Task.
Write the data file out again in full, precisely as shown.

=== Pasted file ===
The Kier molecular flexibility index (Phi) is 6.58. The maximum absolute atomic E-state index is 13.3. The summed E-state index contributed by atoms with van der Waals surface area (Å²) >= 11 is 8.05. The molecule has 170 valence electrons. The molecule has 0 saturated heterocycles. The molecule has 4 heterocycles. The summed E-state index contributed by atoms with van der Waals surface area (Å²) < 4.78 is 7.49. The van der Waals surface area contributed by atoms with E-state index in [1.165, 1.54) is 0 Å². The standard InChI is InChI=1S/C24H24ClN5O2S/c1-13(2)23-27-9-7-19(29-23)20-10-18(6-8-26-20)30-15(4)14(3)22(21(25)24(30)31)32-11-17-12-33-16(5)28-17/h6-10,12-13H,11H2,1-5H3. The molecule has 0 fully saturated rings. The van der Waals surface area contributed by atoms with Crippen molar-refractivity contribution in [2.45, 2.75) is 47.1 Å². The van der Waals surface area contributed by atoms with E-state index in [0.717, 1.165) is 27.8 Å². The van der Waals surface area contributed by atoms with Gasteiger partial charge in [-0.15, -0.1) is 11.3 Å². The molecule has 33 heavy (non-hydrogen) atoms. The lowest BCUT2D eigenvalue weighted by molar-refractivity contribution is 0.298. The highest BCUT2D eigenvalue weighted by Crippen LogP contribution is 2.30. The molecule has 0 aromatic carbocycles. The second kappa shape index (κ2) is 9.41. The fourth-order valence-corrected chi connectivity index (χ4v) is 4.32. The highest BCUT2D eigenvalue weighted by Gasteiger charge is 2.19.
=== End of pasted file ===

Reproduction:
The Kier molecular flexibility index (Phi) is 6.58. The maximum absolute atomic E-state index is 13.3. The summed E-state index contributed by atoms with van der Waals surface area (Å²) >= 11 is 8.05. The molecule has 170 valence electrons. The molecule has 0 saturated heterocycles. The molecule has 4 heterocycles. The summed E-state index contributed by atoms with van der Waals surface area (Å²) < 4.78 is 7.49. The van der Waals surface area contributed by atoms with E-state index in [1.165, 1.54) is 0 Å². The standard InChI is InChI=1S/C24H24ClN5O2S/c1-13(2)23-27-9-7-19(29-23)20-10-18(6-8-26-20)30-15(4)14(3)22(21(25)24(30)31)32-11-17-12-33-16(5)28-17/h6-10,12-13H,11H2,1-5H3. The molecule has 0 fully saturated rings. The van der Waals surface area contributed by atoms with Crippen molar-refractivity contribution in [2.45, 2.75) is 47.1 Å². The van der Waals surface area contributed by atoms with E-state index in [0.717, 1.165) is 27.8 Å². The van der Waals surface area contributed by atoms with Gasteiger partial charge in [-0.15, -0.1) is 11.3 Å². The molecule has 33 heavy (non-hydrogen) atoms. The lowest BCUT2D eigenvalue weighted by molar-refractivity contribution is 0.298. The highest BCUT2D eigenvalue weighted by Crippen LogP contribution is 2.30. The molecule has 0 aromatic carbocycles. The second kappa shape index (κ2) is 9.41. The fourth-order valence-corrected chi connectivity index (χ4v) is 4.32. The highest BCUT2D eigenvalue weighted by Gasteiger charge is 2.19.